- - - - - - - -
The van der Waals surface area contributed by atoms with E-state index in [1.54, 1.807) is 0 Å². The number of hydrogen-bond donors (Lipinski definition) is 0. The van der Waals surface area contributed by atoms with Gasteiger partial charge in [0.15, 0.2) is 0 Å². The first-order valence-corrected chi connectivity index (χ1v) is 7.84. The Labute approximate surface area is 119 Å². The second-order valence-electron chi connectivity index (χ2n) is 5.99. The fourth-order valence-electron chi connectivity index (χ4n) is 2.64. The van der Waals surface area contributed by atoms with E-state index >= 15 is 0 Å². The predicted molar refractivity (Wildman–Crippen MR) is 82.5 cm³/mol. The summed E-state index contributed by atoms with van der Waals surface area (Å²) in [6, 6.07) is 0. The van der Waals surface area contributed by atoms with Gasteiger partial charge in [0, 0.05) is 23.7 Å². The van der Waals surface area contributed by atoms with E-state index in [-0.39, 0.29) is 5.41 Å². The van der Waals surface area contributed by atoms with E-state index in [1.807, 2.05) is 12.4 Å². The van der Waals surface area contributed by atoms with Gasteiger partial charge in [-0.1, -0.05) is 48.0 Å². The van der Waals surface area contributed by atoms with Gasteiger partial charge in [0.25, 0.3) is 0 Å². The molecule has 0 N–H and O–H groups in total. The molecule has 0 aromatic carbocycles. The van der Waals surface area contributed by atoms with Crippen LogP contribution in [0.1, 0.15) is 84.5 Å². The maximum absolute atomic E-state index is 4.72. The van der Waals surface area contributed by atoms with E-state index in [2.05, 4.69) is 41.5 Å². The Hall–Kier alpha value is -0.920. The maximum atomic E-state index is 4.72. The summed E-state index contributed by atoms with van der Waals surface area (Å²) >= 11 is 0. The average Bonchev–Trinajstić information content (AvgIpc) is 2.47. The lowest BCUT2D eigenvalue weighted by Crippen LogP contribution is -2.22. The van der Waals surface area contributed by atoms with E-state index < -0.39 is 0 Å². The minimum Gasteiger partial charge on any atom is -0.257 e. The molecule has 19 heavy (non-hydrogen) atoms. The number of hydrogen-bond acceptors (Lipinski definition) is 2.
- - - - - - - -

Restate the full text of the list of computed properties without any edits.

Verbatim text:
The van der Waals surface area contributed by atoms with E-state index in [1.54, 1.807) is 0 Å². The number of hydrogen-bond donors (Lipinski definition) is 0. The van der Waals surface area contributed by atoms with Gasteiger partial charge in [0.15, 0.2) is 0 Å². The first-order valence-corrected chi connectivity index (χ1v) is 7.84. The Labute approximate surface area is 119 Å². The second-order valence-electron chi connectivity index (χ2n) is 5.99. The fourth-order valence-electron chi connectivity index (χ4n) is 2.64. The van der Waals surface area contributed by atoms with E-state index >= 15 is 0 Å². The predicted molar refractivity (Wildman–Crippen MR) is 82.5 cm³/mol. The summed E-state index contributed by atoms with van der Waals surface area (Å²) in [6, 6.07) is 0. The van der Waals surface area contributed by atoms with Gasteiger partial charge in [0, 0.05) is 23.7 Å². The van der Waals surface area contributed by atoms with E-state index in [-0.39, 0.29) is 5.41 Å². The van der Waals surface area contributed by atoms with E-state index in [1.807, 2.05) is 12.4 Å². The van der Waals surface area contributed by atoms with Gasteiger partial charge in [-0.1, -0.05) is 48.0 Å². The van der Waals surface area contributed by atoms with Gasteiger partial charge in [0.25, 0.3) is 0 Å². The molecule has 0 N–H and O–H groups in total. The molecule has 0 aromatic carbocycles. The van der Waals surface area contributed by atoms with Crippen LogP contribution in [0.1, 0.15) is 84.5 Å². The maximum absolute atomic E-state index is 4.72. The van der Waals surface area contributed by atoms with E-state index in [2.05, 4.69) is 41.5 Å². The Hall–Kier alpha value is -0.920. The maximum atomic E-state index is 4.72. The summed E-state index contributed by atoms with van der Waals surface area (Å²) >= 11 is 0. The average Bonchev–Trinajstić information content (AvgIpc) is 2.47. The lowest BCUT2D eigenvalue weighted by Crippen LogP contribution is -2.22. The van der Waals surface area contributed by atoms with E-state index < -0.39 is 0 Å². The minimum Gasteiger partial charge on any atom is -0.257 e. The molecule has 19 heavy (non-hydrogen) atoms. The number of hydrogen-bond acceptors (Lipinski definition) is 2.